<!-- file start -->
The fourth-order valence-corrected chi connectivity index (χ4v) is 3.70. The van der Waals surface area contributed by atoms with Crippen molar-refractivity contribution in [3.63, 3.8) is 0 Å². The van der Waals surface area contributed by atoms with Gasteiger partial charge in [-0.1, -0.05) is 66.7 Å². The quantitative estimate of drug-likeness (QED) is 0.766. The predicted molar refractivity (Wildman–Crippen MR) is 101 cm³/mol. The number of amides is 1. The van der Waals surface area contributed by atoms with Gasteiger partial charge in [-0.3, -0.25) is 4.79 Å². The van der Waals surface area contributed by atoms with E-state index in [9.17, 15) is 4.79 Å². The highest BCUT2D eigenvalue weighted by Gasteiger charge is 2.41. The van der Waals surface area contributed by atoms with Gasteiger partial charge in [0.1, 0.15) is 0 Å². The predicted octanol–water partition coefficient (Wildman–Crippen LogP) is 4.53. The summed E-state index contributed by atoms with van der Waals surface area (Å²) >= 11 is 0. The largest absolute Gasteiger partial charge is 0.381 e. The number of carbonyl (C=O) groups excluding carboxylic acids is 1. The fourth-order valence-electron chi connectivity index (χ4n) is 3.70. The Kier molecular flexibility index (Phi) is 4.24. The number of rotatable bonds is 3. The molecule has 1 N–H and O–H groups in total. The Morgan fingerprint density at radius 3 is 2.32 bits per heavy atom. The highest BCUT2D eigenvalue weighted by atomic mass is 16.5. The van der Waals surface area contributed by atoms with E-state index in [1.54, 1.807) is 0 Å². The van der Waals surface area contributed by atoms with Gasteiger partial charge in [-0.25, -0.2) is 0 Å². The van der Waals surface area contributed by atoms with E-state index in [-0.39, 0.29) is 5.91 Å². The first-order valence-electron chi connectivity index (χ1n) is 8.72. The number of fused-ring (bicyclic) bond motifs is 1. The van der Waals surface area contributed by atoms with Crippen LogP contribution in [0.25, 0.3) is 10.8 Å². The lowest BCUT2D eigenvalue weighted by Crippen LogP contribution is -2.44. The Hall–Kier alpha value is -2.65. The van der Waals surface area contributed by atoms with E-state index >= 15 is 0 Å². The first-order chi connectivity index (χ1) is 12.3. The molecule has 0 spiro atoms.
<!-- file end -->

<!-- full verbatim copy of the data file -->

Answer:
The fourth-order valence-corrected chi connectivity index (χ4v) is 3.70. The van der Waals surface area contributed by atoms with Crippen molar-refractivity contribution in [3.63, 3.8) is 0 Å². The van der Waals surface area contributed by atoms with Gasteiger partial charge in [-0.1, -0.05) is 66.7 Å². The quantitative estimate of drug-likeness (QED) is 0.766. The predicted molar refractivity (Wildman–Crippen MR) is 101 cm³/mol. The number of amides is 1. The van der Waals surface area contributed by atoms with Gasteiger partial charge in [-0.3, -0.25) is 4.79 Å². The van der Waals surface area contributed by atoms with E-state index in [9.17, 15) is 4.79 Å². The highest BCUT2D eigenvalue weighted by Gasteiger charge is 2.41. The van der Waals surface area contributed by atoms with Gasteiger partial charge in [0.1, 0.15) is 0 Å². The predicted octanol–water partition coefficient (Wildman–Crippen LogP) is 4.53. The summed E-state index contributed by atoms with van der Waals surface area (Å²) >= 11 is 0. The largest absolute Gasteiger partial charge is 0.381 e. The number of carbonyl (C=O) groups excluding carboxylic acids is 1. The fourth-order valence-electron chi connectivity index (χ4n) is 3.70. The Kier molecular flexibility index (Phi) is 4.24. The number of rotatable bonds is 3. The molecule has 1 N–H and O–H groups in total. The Morgan fingerprint density at radius 3 is 2.32 bits per heavy atom. The highest BCUT2D eigenvalue weighted by atomic mass is 16.5. The van der Waals surface area contributed by atoms with E-state index in [1.54, 1.807) is 0 Å². The van der Waals surface area contributed by atoms with Gasteiger partial charge in [-0.25, -0.2) is 0 Å². The van der Waals surface area contributed by atoms with E-state index in [-0.39, 0.29) is 5.91 Å². The first-order valence-electron chi connectivity index (χ1n) is 8.72. The number of fused-ring (bicyclic) bond motifs is 1. The van der Waals surface area contributed by atoms with Crippen LogP contribution in [0.25, 0.3) is 10.8 Å². The lowest BCUT2D eigenvalue weighted by Crippen LogP contribution is -2.44. The Hall–Kier alpha value is -2.65. The van der Waals surface area contributed by atoms with E-state index >= 15 is 0 Å². The first-order chi connectivity index (χ1) is 12.3. The molecule has 0 spiro atoms.